Remember Me

Director    Allen Coulter
Starring    Robert Pattinson, Emilie de Raven, Pierce Brosnan, Chris Cooper, Lena Olin, Martha Plimpton
Release    12 MAR (US) 2 APR (UK)    Certificate 12A
2 stars


8th April 2010

Yes, I do remember you. You're that pale mopey kid in those necrophilia movies right? Yeah that's right, I thought so. Trying to venture out of the fantasy genre and into a role that might actually require some acting? Well good luck man, I'm sure that loyal fan base of yours will follow you anywhere.

This is what I thought when I first heard about Remember Me. I figured leading man Robert Pattinson's name would be enough to release the hoards of Twi-hards into the theaters for this average love story. Apparently I was wrong (it only made $8m in its first weekend) and now after seeing the film, I have a good idea why.

The story takes place in New York during the summer of 2001. Tyler Hawkins (Pattinson) and Ally Craig (Emilie de Ravin) are both students at NYU who have daddy issues after tragically losing close family members. With an attempt to be a Good Samaritan and a run in with Ally's father, a police detective played by Cooper, Tyler finds himself in jail. This prompts the screenwriter to open up the animosity between Tyler and his asshole Wall Street tycoon father (Pierce Brosnan) who bails him out.

[gallery]When the heartthrob finds out the detective has a daughter, he starts dating her on a dare and (of course) falls in love. This inevitably leads to Ally finding out about it at the worst possible time (yawn) and the breakup. Throw in a school bully-related incident with Tyler's quirky little sister and the match made in heaven is reunited in the most predictable fashion. This is when the movie smacks you in the face with a dynamic twist ending that will attempt to pull at every heart string you have. It's a spoiler alert, but now might be a good time to remind you that the film takes place in 2001, a pretty significant year for NYC.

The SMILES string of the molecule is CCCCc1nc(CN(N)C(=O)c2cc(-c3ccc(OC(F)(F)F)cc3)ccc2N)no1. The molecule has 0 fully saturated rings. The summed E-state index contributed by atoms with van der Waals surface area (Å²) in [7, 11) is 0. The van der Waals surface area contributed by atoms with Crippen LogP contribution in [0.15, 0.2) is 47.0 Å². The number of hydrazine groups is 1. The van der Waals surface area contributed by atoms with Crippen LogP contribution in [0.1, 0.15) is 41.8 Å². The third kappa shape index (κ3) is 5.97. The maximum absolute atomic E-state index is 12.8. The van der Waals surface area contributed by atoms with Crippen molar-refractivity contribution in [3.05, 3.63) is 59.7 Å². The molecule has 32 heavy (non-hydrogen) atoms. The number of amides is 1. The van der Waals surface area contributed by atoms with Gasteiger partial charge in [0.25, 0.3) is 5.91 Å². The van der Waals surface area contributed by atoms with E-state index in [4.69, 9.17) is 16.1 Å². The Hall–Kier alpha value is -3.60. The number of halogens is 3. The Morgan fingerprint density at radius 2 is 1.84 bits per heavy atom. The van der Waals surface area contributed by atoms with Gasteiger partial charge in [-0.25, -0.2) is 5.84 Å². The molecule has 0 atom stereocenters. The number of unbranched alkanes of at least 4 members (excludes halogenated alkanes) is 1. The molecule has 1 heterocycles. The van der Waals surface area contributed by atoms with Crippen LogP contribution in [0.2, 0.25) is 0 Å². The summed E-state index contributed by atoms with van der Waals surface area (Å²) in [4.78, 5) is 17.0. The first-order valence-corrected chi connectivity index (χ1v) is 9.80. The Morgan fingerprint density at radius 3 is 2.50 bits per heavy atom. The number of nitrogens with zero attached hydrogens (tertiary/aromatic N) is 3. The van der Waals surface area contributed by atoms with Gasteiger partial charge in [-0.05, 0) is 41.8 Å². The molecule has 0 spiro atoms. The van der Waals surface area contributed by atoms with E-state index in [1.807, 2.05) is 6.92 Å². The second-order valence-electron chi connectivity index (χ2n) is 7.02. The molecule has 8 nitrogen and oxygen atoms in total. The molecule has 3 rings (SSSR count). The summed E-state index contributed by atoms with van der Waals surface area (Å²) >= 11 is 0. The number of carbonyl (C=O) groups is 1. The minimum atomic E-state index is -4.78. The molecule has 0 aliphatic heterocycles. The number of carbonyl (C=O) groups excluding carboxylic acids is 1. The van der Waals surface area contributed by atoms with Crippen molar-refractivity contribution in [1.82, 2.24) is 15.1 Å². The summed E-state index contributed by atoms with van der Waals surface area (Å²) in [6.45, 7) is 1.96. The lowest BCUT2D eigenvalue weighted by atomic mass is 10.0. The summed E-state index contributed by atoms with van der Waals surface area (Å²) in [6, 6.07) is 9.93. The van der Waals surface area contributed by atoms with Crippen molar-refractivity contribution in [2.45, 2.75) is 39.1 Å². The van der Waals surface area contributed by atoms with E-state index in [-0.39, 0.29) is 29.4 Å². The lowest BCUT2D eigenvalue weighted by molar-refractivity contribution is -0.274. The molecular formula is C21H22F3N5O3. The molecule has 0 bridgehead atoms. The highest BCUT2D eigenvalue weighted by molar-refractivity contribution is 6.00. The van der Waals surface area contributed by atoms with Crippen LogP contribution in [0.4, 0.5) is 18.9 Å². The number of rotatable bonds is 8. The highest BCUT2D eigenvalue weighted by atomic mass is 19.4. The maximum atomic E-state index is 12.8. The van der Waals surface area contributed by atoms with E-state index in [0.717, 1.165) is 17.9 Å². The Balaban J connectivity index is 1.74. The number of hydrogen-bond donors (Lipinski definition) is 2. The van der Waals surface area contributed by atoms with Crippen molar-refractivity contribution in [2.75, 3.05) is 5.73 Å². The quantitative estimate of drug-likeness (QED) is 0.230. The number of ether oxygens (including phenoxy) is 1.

Director Allen Coulter presents his piece with a rough, gritty, indie film vibe. Audiences going to see a cute, smart little romance will be surprised to find the melancholy tone and emotional tragedies looming over the story. I figured landing a blood-sucking cash cow for your romantic drama would be a good call, but I was disappointed in the character Pattinson presented. His dialogue seemed forced and uncomfortable and I could never really connect with his struggle. I just couldn't buy into his awkward mood and delivery. The only time I did connect with him was in two scenes; the first when he gets really pissed off yelling at his father; and another where he throws a fire extinguisher through an elementary school window.

Remember Me is a film that audiences will either completely reject or accept it for what it is: a mediocre love story with a shameless twist ending. It's what you might expect from a 'made for television' movie, with a story that has been done dozens of times before. It was surprising that the legion of Twilight fans did not follow R-Patz here and accept it with open arms, but I suppose they just don't want to see their pale-faced hottie in a non-vampire scenario.

In the end, it's easy to forget Remember Me and the two hours you'll spend with it. To tell the truth, I was always kind of a Team Jacob fan anyway.

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